The thrill of the witch hunt

Georgie Anne Geyer

September 09, 1991|By Georgie Anne Geyer

Washington -- AS THE valiant peoples of the Soviet Union this very moment search heroically for new structures of free union, in much the same way as the earliest Americans, here in Washington we also are struggling for "the truth that sets man free."

The newest epiphany of our always-searching media occurred last Wednesday at a bookstore in the nation's beautifully revamped Union Station. Before the star appeared who was to lead us to new insights, a line for her autographs stretched for 200 feet, around a corner and almost out the farthest doors into the main hall. Onlookers stood 10 to 12 deep. Fifty to 60 "news" cameras ground doggedly away, on the ready to inform not only America, but the whole waiting world, on what America is thinking today.

Then she came. Tai Collins!

Why are you looking at me like that? You don't know Tai Collins? You don't drool over her long white-blonde hair, her big nose, her strange skinny looks? You haven't stayed up nights wondering whether this veritable Renaissance woman -- cheerleader, lingerie model, Miss Virginia, masseuse and now Playboy cover girl -- really did or did not have an affair with Sen. Chuck Robb?

Never mind, her responses as she autographed copies of Playboy ("Did she sign her signature anywhere on her nudeness?" Beats me.) will relieve any hesitation on your part.

"I was just like, wow!" Collins says in one of her more literary outbursts. "I've lost my innocence in this ordeal," she said at the morning "press conference." She had "very compromising photos of Chuck Robb with two other women" and a photo of herself and Robb in a safe-deposit box. But she did not want to release them because "I don't want to exploit myself in that way." Finally, Tai revealed to us her own deepest thoughts. She is eager to "put it all behind me" and get on to all that women like her really want: a husband, children and a "career writing children's books."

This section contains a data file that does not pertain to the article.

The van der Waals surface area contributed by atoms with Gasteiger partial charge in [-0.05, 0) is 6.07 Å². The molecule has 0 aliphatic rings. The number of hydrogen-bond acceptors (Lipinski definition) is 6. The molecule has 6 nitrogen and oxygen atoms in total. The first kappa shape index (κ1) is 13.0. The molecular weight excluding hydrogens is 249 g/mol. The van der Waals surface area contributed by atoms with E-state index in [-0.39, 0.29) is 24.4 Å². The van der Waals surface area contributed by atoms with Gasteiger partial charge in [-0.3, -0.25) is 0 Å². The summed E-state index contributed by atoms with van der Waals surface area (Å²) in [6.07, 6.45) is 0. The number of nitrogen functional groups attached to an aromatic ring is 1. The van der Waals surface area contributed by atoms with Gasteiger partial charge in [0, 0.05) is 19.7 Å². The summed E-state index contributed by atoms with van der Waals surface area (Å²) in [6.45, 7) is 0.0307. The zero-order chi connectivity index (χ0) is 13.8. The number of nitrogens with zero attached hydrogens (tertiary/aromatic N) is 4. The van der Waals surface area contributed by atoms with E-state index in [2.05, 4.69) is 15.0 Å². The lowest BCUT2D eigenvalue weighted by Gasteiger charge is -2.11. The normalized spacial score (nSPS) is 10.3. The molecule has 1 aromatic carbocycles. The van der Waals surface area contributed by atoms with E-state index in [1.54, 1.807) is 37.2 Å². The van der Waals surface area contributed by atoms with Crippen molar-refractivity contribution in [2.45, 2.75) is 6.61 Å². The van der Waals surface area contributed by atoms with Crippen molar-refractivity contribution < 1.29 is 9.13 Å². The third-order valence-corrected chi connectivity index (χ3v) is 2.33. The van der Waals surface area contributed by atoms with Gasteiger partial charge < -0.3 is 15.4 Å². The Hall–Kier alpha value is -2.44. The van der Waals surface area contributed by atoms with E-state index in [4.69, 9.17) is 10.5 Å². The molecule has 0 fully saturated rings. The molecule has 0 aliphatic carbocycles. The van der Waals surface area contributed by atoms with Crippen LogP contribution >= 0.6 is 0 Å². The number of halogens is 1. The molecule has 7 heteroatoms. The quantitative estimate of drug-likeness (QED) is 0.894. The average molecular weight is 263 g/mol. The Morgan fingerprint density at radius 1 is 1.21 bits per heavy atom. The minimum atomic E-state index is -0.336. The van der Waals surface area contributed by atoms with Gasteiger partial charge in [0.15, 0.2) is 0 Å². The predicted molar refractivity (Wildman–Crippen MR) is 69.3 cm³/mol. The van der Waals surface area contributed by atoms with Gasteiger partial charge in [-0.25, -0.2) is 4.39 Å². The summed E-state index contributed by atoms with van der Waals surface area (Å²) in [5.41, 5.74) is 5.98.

Hey, what's not to love about a girl like that?

We all know by now that there is a malignant "get him!" ebb tide in the American media today. I've been harping on it for several years, particularly since the vicious spring of 1989, when a hyperactive press "got" Jim Wright, John Tower and Tony Coelho, not to mention the earlier cases of Gary Hart and Joseph Biden. University of Virginia professor Larry Sabato, in his fine new book on the subject, "Feeding Frenzy: How Attack Journalism Has Transformed American Journalism," says rightly that we have gone from the legitimate "watchdog press" of Vietnam and Watergate to the "junkyard dog press" of today.

But this week's "Tai Collins Show" reveals just how far we have come. It also illuminates what those in the press who have set themselves up as the judge and the jury, the Index and the Inquisition, the religious police of Riyadh and the nameless A, B and C commissars of the Khmer Rouge are really up to.

This case is important because it is unlikely that Chuck Robb, who was by all accounts a superb governor of Virginia and is one of our most eloquent, intellectual senators, did anything at all with Miss Tai except get a massage from her. This might not have been smart, but then the Grand Inquisitor would surely have had some mercy and not have sent him to the rack.

There is no proof that anything happened between them. None has ever been put forward. Isn't our entire system of "justice," most definitely including just intentions on the part of one's fellow citizens, supposed to protect American citizens from such wild and unsupported charges, which are at heart really threats?

And if Robb and Collins had had an affair, from the standpoint of the public interest of this nation conceived in liberty, so what? That is a question for his wife, for his church, for his conscience, for his marriage vows. To put a man of a distinguished career up to Wednesday's "Christians to the lions" carnival atmosphere is something quite else again.

We are in a new period, for this time, there is not even a whisper of real charges against the accused. This time, more and more of the journalists interviewed did not even make excuses for our profession's sordid and infantile behavior. That's just the way it is in politics, most said.

This time we showed what it is really all about -- the cruel personal ambitions of many of the Yuppie-generation "me" journalists, a gnawing juvenile resentment of anyone in a position of authority, and a total derision of American institutions and what the "fun" of the witch hunt does to them.

I never in my life thought I would wish to be in Moscow.

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